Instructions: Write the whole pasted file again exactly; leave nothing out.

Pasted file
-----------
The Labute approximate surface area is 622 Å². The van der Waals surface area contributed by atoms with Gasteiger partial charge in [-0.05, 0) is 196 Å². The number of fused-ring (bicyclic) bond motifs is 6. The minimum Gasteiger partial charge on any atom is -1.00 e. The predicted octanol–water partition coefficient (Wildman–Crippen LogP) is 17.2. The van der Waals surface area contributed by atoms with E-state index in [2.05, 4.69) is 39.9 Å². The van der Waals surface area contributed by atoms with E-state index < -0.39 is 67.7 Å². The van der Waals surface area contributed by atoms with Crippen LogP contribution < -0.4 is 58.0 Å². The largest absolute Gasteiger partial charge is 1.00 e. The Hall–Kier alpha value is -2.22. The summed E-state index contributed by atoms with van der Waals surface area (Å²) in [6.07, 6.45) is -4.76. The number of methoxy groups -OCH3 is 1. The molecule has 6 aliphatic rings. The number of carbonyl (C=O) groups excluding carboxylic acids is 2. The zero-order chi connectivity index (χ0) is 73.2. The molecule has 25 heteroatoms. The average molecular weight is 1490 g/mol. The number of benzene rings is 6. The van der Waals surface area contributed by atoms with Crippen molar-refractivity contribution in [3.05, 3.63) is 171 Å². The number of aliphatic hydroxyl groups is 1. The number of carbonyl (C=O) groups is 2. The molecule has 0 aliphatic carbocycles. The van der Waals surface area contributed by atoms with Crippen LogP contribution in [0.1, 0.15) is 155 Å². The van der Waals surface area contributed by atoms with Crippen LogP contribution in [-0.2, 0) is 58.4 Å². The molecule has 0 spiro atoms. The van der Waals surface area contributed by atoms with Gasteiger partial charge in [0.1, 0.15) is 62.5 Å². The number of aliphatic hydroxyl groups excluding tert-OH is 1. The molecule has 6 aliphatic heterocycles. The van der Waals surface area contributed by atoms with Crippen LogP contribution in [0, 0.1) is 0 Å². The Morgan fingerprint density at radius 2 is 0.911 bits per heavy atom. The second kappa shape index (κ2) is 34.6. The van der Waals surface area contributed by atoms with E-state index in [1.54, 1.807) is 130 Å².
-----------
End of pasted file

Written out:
The Labute approximate surface area is 622 Å². The van der Waals surface area contributed by atoms with Gasteiger partial charge in [-0.05, 0) is 196 Å². The number of fused-ring (bicyclic) bond motifs is 6. The minimum Gasteiger partial charge on any atom is -1.00 e. The predicted octanol–water partition coefficient (Wildman–Crippen LogP) is 17.2. The van der Waals surface area contributed by atoms with E-state index in [2.05, 4.69) is 39.9 Å². The van der Waals surface area contributed by atoms with E-state index < -0.39 is 67.7 Å². The van der Waals surface area contributed by atoms with Crippen LogP contribution < -0.4 is 58.0 Å². The largest absolute Gasteiger partial charge is 1.00 e. The Hall–Kier alpha value is -2.22. The summed E-state index contributed by atoms with van der Waals surface area (Å²) in [6.07, 6.45) is -4.76. The number of methoxy groups -OCH3 is 1. The molecule has 6 aliphatic rings. The number of carbonyl (C=O) groups excluding carboxylic acids is 2. The zero-order chi connectivity index (χ0) is 73.2. The molecule has 25 heteroatoms. The average molecular weight is 1490 g/mol. The number of benzene rings is 6. The van der Waals surface area contributed by atoms with Crippen molar-refractivity contribution in [3.05, 3.63) is 171 Å². The number of aliphatic hydroxyl groups is 1. The number of carbonyl (C=O) groups is 2. The molecule has 0 aliphatic carbocycles. The van der Waals surface area contributed by atoms with Crippen LogP contribution in [0.1, 0.15) is 155 Å². The van der Waals surface area contributed by atoms with Crippen LogP contribution in [-0.2, 0) is 58.4 Å². The molecule has 0 spiro atoms. The van der Waals surface area contributed by atoms with Gasteiger partial charge in [0.1, 0.15) is 62.5 Å². The number of aliphatic hydroxyl groups excluding tert-OH is 1. The molecule has 6 aliphatic heterocycles. The van der Waals surface area contributed by atoms with Crippen LogP contribution in [0, 0.1) is 0 Å². The Morgan fingerprint density at radius 2 is 0.911 bits per heavy atom. The second kappa shape index (κ2) is 34.6. The van der Waals surface area contributed by atoms with E-state index in [1.54, 1.807) is 130 Å².